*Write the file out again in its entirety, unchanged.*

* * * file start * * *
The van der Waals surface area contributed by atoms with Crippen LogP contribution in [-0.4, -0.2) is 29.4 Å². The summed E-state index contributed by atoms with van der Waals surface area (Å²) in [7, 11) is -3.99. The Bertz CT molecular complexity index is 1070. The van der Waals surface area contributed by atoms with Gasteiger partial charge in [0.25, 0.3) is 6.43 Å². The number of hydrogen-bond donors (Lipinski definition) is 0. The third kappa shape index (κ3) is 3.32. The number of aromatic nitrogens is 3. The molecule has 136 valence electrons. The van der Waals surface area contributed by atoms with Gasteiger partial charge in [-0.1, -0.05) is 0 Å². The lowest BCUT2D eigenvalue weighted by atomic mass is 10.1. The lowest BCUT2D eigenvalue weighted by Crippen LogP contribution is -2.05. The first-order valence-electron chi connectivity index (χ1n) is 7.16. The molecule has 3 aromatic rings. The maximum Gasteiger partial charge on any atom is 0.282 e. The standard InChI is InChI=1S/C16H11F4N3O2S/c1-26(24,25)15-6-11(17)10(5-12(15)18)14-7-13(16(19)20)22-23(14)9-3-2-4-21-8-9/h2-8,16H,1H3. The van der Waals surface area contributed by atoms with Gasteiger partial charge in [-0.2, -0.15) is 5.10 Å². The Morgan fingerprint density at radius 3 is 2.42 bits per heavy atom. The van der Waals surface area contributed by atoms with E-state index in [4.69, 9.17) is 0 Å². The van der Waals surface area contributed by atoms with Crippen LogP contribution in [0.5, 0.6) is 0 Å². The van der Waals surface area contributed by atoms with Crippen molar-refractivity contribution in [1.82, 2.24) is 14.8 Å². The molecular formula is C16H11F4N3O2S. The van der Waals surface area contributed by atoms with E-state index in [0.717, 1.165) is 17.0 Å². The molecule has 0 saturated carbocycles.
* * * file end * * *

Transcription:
The van der Waals surface area contributed by atoms with Crippen LogP contribution in [-0.4, -0.2) is 29.4 Å². The summed E-state index contributed by atoms with van der Waals surface area (Å²) in [7, 11) is -3.99. The Bertz CT molecular complexity index is 1070. The van der Waals surface area contributed by atoms with Gasteiger partial charge in [0.25, 0.3) is 6.43 Å². The number of hydrogen-bond donors (Lipinski definition) is 0. The third kappa shape index (κ3) is 3.32. The number of aromatic nitrogens is 3. The molecule has 136 valence electrons. The van der Waals surface area contributed by atoms with Gasteiger partial charge in [-0.1, -0.05) is 0 Å². The lowest BCUT2D eigenvalue weighted by atomic mass is 10.1. The lowest BCUT2D eigenvalue weighted by Crippen LogP contribution is -2.05. The first-order valence-electron chi connectivity index (χ1n) is 7.16. The molecule has 3 aromatic rings. The maximum Gasteiger partial charge on any atom is 0.282 e. The standard InChI is InChI=1S/C16H11F4N3O2S/c1-26(24,25)15-6-11(17)10(5-12(15)18)14-7-13(16(19)20)22-23(14)9-3-2-4-21-8-9/h2-8,16H,1H3. The van der Waals surface area contributed by atoms with Gasteiger partial charge in [-0.2, -0.15) is 5.10 Å². The Morgan fingerprint density at radius 3 is 2.42 bits per heavy atom. The van der Waals surface area contributed by atoms with E-state index in [4.69, 9.17) is 0 Å². The van der Waals surface area contributed by atoms with Crippen LogP contribution in [0.5, 0.6) is 0 Å². The van der Waals surface area contributed by atoms with Crippen molar-refractivity contribution in [1.82, 2.24) is 14.8 Å². The molecular formula is C16H11F4N3O2S. The van der Waals surface area contributed by atoms with E-state index in [0.717, 1.165) is 17.0 Å². The molecule has 0 saturated carbocycles.